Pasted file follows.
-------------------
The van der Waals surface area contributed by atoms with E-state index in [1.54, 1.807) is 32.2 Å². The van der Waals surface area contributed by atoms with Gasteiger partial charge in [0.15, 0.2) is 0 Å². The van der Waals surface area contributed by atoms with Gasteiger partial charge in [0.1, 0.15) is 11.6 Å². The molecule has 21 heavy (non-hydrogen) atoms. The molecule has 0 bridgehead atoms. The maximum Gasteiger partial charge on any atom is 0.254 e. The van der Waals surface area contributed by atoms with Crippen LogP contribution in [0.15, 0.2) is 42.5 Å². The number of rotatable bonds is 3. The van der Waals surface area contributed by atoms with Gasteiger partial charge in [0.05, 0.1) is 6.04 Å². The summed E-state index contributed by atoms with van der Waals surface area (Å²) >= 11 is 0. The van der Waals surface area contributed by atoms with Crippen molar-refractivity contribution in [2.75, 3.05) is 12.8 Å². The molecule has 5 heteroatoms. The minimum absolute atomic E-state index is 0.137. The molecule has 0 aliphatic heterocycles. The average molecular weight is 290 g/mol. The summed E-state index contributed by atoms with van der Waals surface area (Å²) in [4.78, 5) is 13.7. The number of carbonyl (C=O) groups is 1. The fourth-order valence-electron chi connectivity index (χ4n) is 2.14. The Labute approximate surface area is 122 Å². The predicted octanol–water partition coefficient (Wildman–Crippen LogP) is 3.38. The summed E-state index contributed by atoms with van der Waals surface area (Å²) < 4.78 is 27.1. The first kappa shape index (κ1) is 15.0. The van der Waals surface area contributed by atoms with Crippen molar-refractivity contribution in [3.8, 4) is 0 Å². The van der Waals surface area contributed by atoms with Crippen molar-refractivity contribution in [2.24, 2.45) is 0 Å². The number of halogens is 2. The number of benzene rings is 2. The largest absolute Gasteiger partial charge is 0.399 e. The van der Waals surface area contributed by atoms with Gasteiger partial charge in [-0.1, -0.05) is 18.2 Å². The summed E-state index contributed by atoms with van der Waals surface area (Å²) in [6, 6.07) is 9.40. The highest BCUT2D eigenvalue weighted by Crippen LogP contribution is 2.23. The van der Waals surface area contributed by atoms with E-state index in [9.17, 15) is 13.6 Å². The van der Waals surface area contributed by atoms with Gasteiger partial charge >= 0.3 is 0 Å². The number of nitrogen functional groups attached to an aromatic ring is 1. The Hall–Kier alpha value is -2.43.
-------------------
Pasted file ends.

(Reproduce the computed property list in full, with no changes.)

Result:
The van der Waals surface area contributed by atoms with E-state index in [1.54, 1.807) is 32.2 Å². The van der Waals surface area contributed by atoms with Gasteiger partial charge in [0.15, 0.2) is 0 Å². The van der Waals surface area contributed by atoms with Gasteiger partial charge in [0.1, 0.15) is 11.6 Å². The molecule has 21 heavy (non-hydrogen) atoms. The molecule has 0 bridgehead atoms. The maximum Gasteiger partial charge on any atom is 0.254 e. The van der Waals surface area contributed by atoms with Crippen LogP contribution in [0.15, 0.2) is 42.5 Å². The number of rotatable bonds is 3. The van der Waals surface area contributed by atoms with Gasteiger partial charge in [0.05, 0.1) is 6.04 Å². The summed E-state index contributed by atoms with van der Waals surface area (Å²) >= 11 is 0. The van der Waals surface area contributed by atoms with Crippen molar-refractivity contribution in [2.75, 3.05) is 12.8 Å². The molecule has 5 heteroatoms. The minimum absolute atomic E-state index is 0.137. The molecule has 0 aliphatic heterocycles. The average molecular weight is 290 g/mol. The summed E-state index contributed by atoms with van der Waals surface area (Å²) in [4.78, 5) is 13.7. The number of carbonyl (C=O) groups is 1. The fourth-order valence-electron chi connectivity index (χ4n) is 2.14. The Labute approximate surface area is 122 Å². The predicted octanol–water partition coefficient (Wildman–Crippen LogP) is 3.38. The summed E-state index contributed by atoms with van der Waals surface area (Å²) < 4.78 is 27.1. The first kappa shape index (κ1) is 15.0. The van der Waals surface area contributed by atoms with Crippen molar-refractivity contribution in [3.8, 4) is 0 Å². The van der Waals surface area contributed by atoms with Crippen molar-refractivity contribution in [2.24, 2.45) is 0 Å². The number of halogens is 2. The number of benzene rings is 2. The largest absolute Gasteiger partial charge is 0.399 e. The van der Waals surface area contributed by atoms with Gasteiger partial charge in [-0.1, -0.05) is 18.2 Å². The summed E-state index contributed by atoms with van der Waals surface area (Å²) in [6, 6.07) is 9.40. The highest BCUT2D eigenvalue weighted by Crippen LogP contribution is 2.23. The van der Waals surface area contributed by atoms with E-state index in [9.17, 15) is 13.6 Å². The van der Waals surface area contributed by atoms with Gasteiger partial charge >= 0.3 is 0 Å². The number of nitrogen functional groups attached to an aromatic ring is 1. The Hall–Kier alpha value is -2.43.